So many organisations now can claim that as much as 30-40 per cent of their workforce operates in isolation of their main office. Yet while technology allows a virtual connection, these employees often feel disengaged from their co-workers and company operations. The ramifications can be damaging over both the short and long term, but it is an area of business that is often ill considered and therefore overlooked.

A hiring manager that is aware of the pitfalls of often working alone will want to be confident that their soon to be remotely positioned candidate demonstrates some key qualities. The candidate will need to be trustworthy and self-motivated as work goals need to be achieved to an acceptable standard and within expected time frames. A competency based interview can reveal how a candidate communicates and manages their time as an independent worker. A skills assessment is a must of course to provide assurance that the candidate can confidently perform to a high level while working autonomously. If they cannot demonstrate these characteristics and abilities, how can they be expected to have a positive influence on the business?

An isolated employee can feel that their relationship with their organisation is diminished and consequently perceive their status within the company is reduced. Not always included in decision making they feel less important, undervalued and disrespected. Omitting employees due to the difficulties their remoteness has on their ability to participate in decisions, lends itself to a sense of not belonging. The challenge for every employer naturally is to make their isolated employees feel valued. And not just new recruits, studies reveal that both short and long term remotely placed employees are affected in the same manner. But what can be done to create a more inclusive working environment?

Engaging the right technology can assist. Video conferencing allows for non-verbal cues to give more meaningful dialogue. But technology that enhances collaborative communications is only useful if everyone understands how it functions. A company intranet that encourages social interaction is a great and healthy way for employees to stay connected with one another as they share ideas, jokes and stories from their diverse experiences. This mode of communication also allows all employees to remain in the loop when important company changes or advancements occur. And always include all employees in traditional company events such as the end of the month BBQ at headquarters. Social exchanges in a professional environment importantly support the company culture and mission.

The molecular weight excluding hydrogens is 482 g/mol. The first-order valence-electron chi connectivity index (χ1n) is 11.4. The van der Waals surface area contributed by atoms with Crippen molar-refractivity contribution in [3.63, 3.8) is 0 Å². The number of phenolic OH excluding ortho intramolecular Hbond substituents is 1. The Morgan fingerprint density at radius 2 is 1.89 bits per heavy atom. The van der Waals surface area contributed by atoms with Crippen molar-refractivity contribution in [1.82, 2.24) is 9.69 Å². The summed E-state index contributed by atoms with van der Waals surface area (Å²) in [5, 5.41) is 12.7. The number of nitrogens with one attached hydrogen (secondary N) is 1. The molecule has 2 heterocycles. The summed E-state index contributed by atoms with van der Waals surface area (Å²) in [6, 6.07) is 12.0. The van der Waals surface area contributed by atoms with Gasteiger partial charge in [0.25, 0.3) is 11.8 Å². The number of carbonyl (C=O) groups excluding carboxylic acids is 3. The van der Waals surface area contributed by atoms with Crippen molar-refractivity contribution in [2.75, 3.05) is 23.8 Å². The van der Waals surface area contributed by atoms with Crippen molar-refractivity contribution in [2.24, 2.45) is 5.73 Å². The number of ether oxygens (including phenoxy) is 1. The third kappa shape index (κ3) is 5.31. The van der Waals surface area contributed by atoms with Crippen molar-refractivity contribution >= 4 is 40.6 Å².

Obviously not all jobs have an element that allows for work to be conducted remotely. It is important though that should a role need to be executed in isolation of the business’ main activities, that the employee is clear on their job tasks and targets. Defining success will demonstrate their purpose and how their success, or lack of it, impacts other divisions and the company as a whole. Regular face-to-face interactions can help to reinforce the objectives of their role, however don’t over compensate with excessive monitoring. Find a balance that empowers isolated employees to be leaders and make decisions autonomously so they can drive achievement. Remote employees will often work harder and longer, however one must respect their schedule and encourage a healthy work life balance. Oh and for those not tucked away in the back corner but rather 50km’s down the road,  save a seat for them at the office, they will pop in from time to time and a welcoming work space of their own will make them feel like an important and valued member of the team.

It can be a challenge to supervise an employee from afar, ensuring they remain abreast of all company undertakings and a part of the culture. There are many risks that if not managed can have employees feeling alone and depressed, insignificant and unappreciated. To generate an inclusive culture one must ensure they have a collaborative outlook, supported by the right mix of technology to enhance communications, and regular contact and social richness that campaigns to reduce the virtual divide and encourage a participative environment where all workers strongly identify with the organisation…whether they’re an everyday familiar face around the office or have a drop-in status.


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